31 parking touts arrested so far in JB, concerted effort needed to address issue

Insufficient parking bays in the city gives parking touts the opportunity to collect money from motorists.

THE police have been actively going after illegal parking touts in the city, says Johor police chief Comm Datuk Kamarul Zaman Mamat.

He said 22 operations had been carried out by the Traffic Investigation and Enforcement Department (JSPT) and 31 arrests were made so far this year.

“The feedback from the public is that they felt obliged to pay the parking touts out of fear that their vehicles could be damaged if they did not pay.

“Some touts even force the motorists to pay a certain amount and when they refuse, the touts resort to using foul language, which causes conflict.

“Activities like this are against the law and stern action is taken.

“Those arrested face action under Section 50(3) of the Road Transport Act 1987 for using force to obtain a payment and causing nuisance, which carries a maximum fine of RM2,000 upon conviction,” he told StarMetro.

Comm Kamarul Zaman investigations revealed that some parking touts were drug addicts and homeless individuals.

Comm Kamarul Zaman says investigations reveal that some parking touts are drug addicts and homeless individuals.Comm Kamarul Zaman says investigations reveal that some parking touts are drug addicts and homeless individuals.

“I have given strict instructions to JSPT to clamp down on parking touts as it indirectly affects Johor’s image, perception and safety in the eyes of the public and tourists.

“The police will continue monitoring the situation to put an end to the illegal activities,” he said, adding that those with information could call the state police hotline via 07-221 2999.

Meanwhile, Universiti Teknologi Malaysia’s faculty of built environment and surveying deputy dean (research, development and innovation) Prof Dr Muhammad Zaly Shah Muhammad Hussein said a concerted effort was needed to address the issue of parking touts.

“This goes much deeper than just the touts needing money.

“Their mere existence spells social ills in the society, maybe from the lack of jobs and lack of support from the community.

“Some of the ‘street-smart individuals’ may not be highly educated but they know where to look for income and how to avoid the authorities.

“Many also appear at night as the lack of enforcement by council officers allows them to take advantage of the situation and prey on victims.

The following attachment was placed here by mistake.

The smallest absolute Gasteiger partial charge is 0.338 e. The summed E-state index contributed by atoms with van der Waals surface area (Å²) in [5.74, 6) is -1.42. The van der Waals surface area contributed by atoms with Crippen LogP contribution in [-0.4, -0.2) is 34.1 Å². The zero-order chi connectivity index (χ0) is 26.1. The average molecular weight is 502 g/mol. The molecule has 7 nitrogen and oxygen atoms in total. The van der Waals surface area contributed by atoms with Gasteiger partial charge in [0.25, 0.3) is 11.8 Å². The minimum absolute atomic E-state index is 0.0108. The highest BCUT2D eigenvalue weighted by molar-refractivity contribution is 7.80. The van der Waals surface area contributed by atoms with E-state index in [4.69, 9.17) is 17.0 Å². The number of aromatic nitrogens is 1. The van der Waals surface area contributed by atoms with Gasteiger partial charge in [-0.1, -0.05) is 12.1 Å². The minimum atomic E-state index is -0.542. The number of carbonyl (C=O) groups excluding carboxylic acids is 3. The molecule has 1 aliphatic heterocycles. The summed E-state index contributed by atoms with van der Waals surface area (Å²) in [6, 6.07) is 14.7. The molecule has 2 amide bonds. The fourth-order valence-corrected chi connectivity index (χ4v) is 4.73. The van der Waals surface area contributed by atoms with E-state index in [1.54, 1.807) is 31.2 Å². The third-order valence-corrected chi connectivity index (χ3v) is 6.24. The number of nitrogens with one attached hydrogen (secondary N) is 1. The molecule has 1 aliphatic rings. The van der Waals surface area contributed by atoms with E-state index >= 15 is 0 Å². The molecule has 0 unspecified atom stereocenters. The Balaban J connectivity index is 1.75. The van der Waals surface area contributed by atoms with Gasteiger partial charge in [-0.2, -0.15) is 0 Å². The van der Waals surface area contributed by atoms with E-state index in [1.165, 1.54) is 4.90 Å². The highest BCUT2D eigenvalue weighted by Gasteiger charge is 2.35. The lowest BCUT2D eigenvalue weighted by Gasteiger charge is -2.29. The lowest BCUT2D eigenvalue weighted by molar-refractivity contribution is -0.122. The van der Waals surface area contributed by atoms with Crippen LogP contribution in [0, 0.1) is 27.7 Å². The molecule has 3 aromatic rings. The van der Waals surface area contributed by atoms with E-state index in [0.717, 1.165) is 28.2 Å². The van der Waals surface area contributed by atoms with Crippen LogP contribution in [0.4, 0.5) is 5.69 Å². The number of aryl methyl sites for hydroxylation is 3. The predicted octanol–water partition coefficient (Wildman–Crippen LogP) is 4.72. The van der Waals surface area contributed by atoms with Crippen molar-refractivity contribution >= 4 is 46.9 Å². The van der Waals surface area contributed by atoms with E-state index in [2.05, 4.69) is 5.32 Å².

“A thorough study should be conducted to identify who are these touts and what are their motivations, in order to come up with more effective solutions.

“Otherwise, it will just be a game of cat and mouse, making it difficult to eradicate the problem,” he said.

Prof Muhammad Zaly, who is an expert in transport, logistics, construction and built environment, said insufficient parking spaces in the city also contributed to the presence of parking touts.

“Frustrated motorists, after making a few rounds in search of a vacant parking bay, tend to park illegally on road shoulders, yellow-lined kerbside and even in front of a bus stop.

“Aside from giving parking touts the opportunity to collect money from motorists, parking illegally can also lead to accidents as it creates visual hazards, because their parked vehicles make it difficult for other motorists to see where they are going especially when turning out of a junction.

“Efforts to educate motorists should be done too, as not many people realise that they are not entitled to insurance compensation if they get into an accident while their vehicle is parked in an illegal spot or when they are driving in a reckless manner.

“It looks like a simple issue but it is deep-rooted and related to various aspects,” he said.

He added that there were law-abiding citizens who wanted to park their vehicles at legal parking spots but insufficient spaces made it a challenge for them.

Prof Muhammad Zaly says insufficient legal parking spaces in the city also contributes to the presence of parking touts. Prof Muhammad Zaly says insufficient legal parking spaces in the city also contributes to the presence of parking touts.

Prof Muhammad Zaly stressed the need for adequate parking spaces in the city and that proper planning to forecast future vehicle numbers should be done by the local authorities before approving commercial development.

“The lack of parking spaces also slows down traffic and creates congestion as drivers slow down to look for vacant parking spaces or even stop to wait for one.

“It also leads to more carbon emission, noise pollution and vibrations to buildings; it is a domino effect,” he added.

Prof Muhammad Zaly said there was a lack of multistorey public carparks in the city and that illegal parking was a loss of potential income for the local authorities.

He suggested that the authorities look into building such facilities through public-private partnership to share profits as a long-term solution.

“Cities like Tokyo, Los Angeles, New York and also Kuala Terengganu have multistorey carparks that are equipped with stacking technology, allowing several vehicles to vertically park in one spot.

“Another sustainable solution to the parking problem is to improve the public transport system and establish more routes to provide more convenience to the people in moving around without having to drive their own vehicles everywhere,” he said. — By YEE XIANG YUN

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